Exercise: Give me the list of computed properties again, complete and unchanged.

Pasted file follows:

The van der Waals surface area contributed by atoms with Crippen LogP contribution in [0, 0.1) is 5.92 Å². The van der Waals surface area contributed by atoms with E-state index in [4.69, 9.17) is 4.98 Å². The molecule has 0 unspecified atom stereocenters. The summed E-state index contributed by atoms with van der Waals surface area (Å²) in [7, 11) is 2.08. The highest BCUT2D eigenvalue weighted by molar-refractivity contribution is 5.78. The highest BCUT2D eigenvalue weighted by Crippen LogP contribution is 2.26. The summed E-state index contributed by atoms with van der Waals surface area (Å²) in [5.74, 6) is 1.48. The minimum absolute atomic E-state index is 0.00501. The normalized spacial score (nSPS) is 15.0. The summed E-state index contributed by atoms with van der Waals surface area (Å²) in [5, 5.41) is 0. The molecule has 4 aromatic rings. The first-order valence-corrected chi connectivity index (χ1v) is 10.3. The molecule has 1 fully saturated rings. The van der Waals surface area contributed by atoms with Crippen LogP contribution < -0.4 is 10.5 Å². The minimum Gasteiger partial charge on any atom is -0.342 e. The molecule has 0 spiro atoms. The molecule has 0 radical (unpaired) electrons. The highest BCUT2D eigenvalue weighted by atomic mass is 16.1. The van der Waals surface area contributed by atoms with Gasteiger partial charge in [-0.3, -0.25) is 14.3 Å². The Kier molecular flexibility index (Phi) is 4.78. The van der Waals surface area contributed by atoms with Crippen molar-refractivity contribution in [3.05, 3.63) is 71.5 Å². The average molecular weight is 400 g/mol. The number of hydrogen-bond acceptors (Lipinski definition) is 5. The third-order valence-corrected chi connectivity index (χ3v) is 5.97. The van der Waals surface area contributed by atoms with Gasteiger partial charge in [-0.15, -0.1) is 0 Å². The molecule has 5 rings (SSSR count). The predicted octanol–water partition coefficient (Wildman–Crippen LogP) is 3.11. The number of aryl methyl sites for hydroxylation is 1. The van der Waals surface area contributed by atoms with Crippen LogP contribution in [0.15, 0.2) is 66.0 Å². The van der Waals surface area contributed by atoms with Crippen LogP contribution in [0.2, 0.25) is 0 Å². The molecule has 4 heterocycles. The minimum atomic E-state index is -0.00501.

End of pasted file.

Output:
The van der Waals surface area contributed by atoms with Crippen LogP contribution in [0, 0.1) is 5.92 Å². The van der Waals surface area contributed by atoms with E-state index in [4.69, 9.17) is 4.98 Å². The molecule has 0 unspecified atom stereocenters. The summed E-state index contributed by atoms with van der Waals surface area (Å²) in [7, 11) is 2.08. The highest BCUT2D eigenvalue weighted by molar-refractivity contribution is 5.78. The highest BCUT2D eigenvalue weighted by Crippen LogP contribution is 2.26. The summed E-state index contributed by atoms with van der Waals surface area (Å²) in [5.74, 6) is 1.48. The minimum absolute atomic E-state index is 0.00501. The normalized spacial score (nSPS) is 15.0. The summed E-state index contributed by atoms with van der Waals surface area (Å²) in [5, 5.41) is 0. The molecule has 4 aromatic rings. The first-order valence-corrected chi connectivity index (χ1v) is 10.3. The molecule has 1 fully saturated rings. The van der Waals surface area contributed by atoms with Crippen LogP contribution < -0.4 is 10.5 Å². The minimum Gasteiger partial charge on any atom is -0.342 e. The molecule has 0 spiro atoms. The molecule has 0 radical (unpaired) electrons. The highest BCUT2D eigenvalue weighted by atomic mass is 16.1. The van der Waals surface area contributed by atoms with Gasteiger partial charge in [-0.3, -0.25) is 14.3 Å². The Kier molecular flexibility index (Phi) is 4.78. The van der Waals surface area contributed by atoms with Crippen molar-refractivity contribution in [3.05, 3.63) is 71.5 Å². The average molecular weight is 400 g/mol. The number of hydrogen-bond acceptors (Lipinski definition) is 5. The third-order valence-corrected chi connectivity index (χ3v) is 5.97. The van der Waals surface area contributed by atoms with Gasteiger partial charge in [-0.15, -0.1) is 0 Å². The molecule has 5 rings (SSSR count). The predicted octanol–water partition coefficient (Wildman–Crippen LogP) is 3.11. The number of aryl methyl sites for hydroxylation is 1. The van der Waals surface area contributed by atoms with Crippen LogP contribution in [0.15, 0.2) is 66.0 Å². The van der Waals surface area contributed by atoms with Crippen LogP contribution in [0.2, 0.25) is 0 Å². The molecule has 4 heterocycles. The minimum atomic E-state index is -0.00501.